There is much controversy in Lawrence about whether the South Lawrence Trafficway should cross the Baker Wetlands on 32nd Street or go south of the Wakarusa River with two bridge crossings and about 1 1/2 miles increase in length and additional cost.
About 50 years ago, when there was no thought of a Kansas Highway 10 bypass and no Baker Wetlands, I drove onto this wetlands area (Section 18, T 13 S, R 20 E) and talked with a farmer about his grove of Osage Orange trees he was growing to harvest for fence posts and firewood. I was doing fieldwork for a publication titled "Geology and Groundwater Resources of Douglas County, Kansas," published in 1960 as State Geological Survey of Kansas, Bulletin 148. I mapped the geology of this area as the Newman Terrace which in the Wakarusa River Valley is characterized as a nearly flat, poorly drained surface, without old meander scars and in some areas may require artificial drainage for farming, but most of it is farmed without artificial drainage.
"The Soil Survey of Douglas County, Kansas," authored by H.P. Dickey and others, U.S. Department of Agriculture, Soil Conservation Service, 1977, describes the soil developed on the Newman Terrace at the Baker Wetlands as the Wabash Silty Clay soil. It is a "deep, poorly drained to very poorly drained nearly level soil on bottom lands and terraces. Native vegetation is water tolerant prairie grasses and deciduous trees. In Douglas County about 85 percent of this soil is cultivated, the rest is used for pasture or left idle. Available water capacity and natural fertility are high. Permeability is very slow."
There is no disagreement between the geologists and the soils scientists about the character of the Baker Wetlands. Any swamps or marshes are manmade.
Webster's New World College Dictionary, 4th edition defines wetlands as (1) swamps or marshes, (2) an area of land characterized by swamps, marshes, etc., that is preserved for wildlife.
Historically this area was purchased by the Bureau of Indian Affairs (BIA) between 1890 and 1902 and was being farmed at the time it was purchased. The BIA, in 1920, completed a large drainage project consisting of levees, drainage ditches, and tiling to lower the water table. The land was used for education and food production until 1934 when agriculture training programs were terminated by Haskell and the BIA, and the land was again leased to local farmers.
The BIA declared the land surplus in 1956 and transferred the land to the General Services Administration. In 1967, it was transferred to the Department of Health, Education and Welfare. Baker University requested the 573-acre property for education and research use and, in 1968, under the direction of Ivan L. Boyd, many of the drainage projects that had been installed were reversed and a variety of habitats - wet meadows, upland prairie vegetation, shrubby habitat, open water marshes and dense woodland were developed.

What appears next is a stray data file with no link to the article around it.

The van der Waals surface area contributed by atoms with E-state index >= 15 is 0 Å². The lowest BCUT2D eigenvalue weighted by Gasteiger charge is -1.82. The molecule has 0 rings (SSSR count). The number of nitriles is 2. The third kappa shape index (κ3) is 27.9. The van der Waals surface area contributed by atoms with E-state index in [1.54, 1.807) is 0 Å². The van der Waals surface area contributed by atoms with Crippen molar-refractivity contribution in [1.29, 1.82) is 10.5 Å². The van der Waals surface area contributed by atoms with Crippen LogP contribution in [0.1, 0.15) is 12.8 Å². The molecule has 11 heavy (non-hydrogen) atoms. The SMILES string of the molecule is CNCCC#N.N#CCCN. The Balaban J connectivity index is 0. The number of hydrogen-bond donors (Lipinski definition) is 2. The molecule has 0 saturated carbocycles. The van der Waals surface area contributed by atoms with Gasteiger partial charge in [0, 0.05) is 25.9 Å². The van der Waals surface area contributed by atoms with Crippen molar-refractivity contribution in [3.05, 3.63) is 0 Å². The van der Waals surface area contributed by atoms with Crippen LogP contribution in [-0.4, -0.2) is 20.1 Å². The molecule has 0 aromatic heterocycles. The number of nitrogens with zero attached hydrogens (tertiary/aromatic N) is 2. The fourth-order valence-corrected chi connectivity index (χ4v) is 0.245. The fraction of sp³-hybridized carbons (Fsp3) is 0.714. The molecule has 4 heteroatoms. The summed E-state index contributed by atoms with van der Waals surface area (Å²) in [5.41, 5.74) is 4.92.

Today the levees, ditches and water diversions from the canal along the south side of 31st Street have artificially created bodies of open water and marshes and the large trees that were growing naturally in those areas have drowned. Ivan Boyd and his son Roger Boyd, the current manager of the Baker Wetlands, have done a remarkable job of creating open water marshes and wet meadows as well as retaining woodlands and prairie vegetation habitats for Baker University and other interested parties' educational and research uses.
Baker University would be compensated for the acreage taken for the SLT along 32nd Street by funds to create and maintain an additional 300 acres of new managed wetlands adjacent to the current property. Included would be a new educational center building with a small auditorium, classrooms, and exhibits. As proposed it would be a prime educational and research facility about wetlands for Baker University but also Kansas University and the K-12 schools in the area.
The 32rd Street route is the most direct and practical route and would eliminate the need for two new bridges across the Wakarusa River and the additional approximately 1 1/2 miles of road costs.
Currently the state of Kansas considers the fair cost of operating an automobile to be 44 1/2 cents per mile, and state employees who use their personal cars on official state business are compensated at that rate. In this day of increasing fuel and operating costs for cars and trucks, let's conserve resources and costs using the 32nd Street route for construction and long-term savings for the shorter driving route for all future users of the SLT.
I hope the city commissioners and the community will join together to support the 32nd Street route that has been approved by the U.S. Army Corps of Engineers and Kansas Department of Transportation. I also hope the Sierra Club, of which I am a member, and the Audubon Club also will join and support Roger Boyd's 32nd Street preference.
We need the SLT completed as soon as possible, hopefully by the time the new four-lane U.S. Highway 59 is completed from Ottawa to Lawrence. Traffic volumes continue to grow!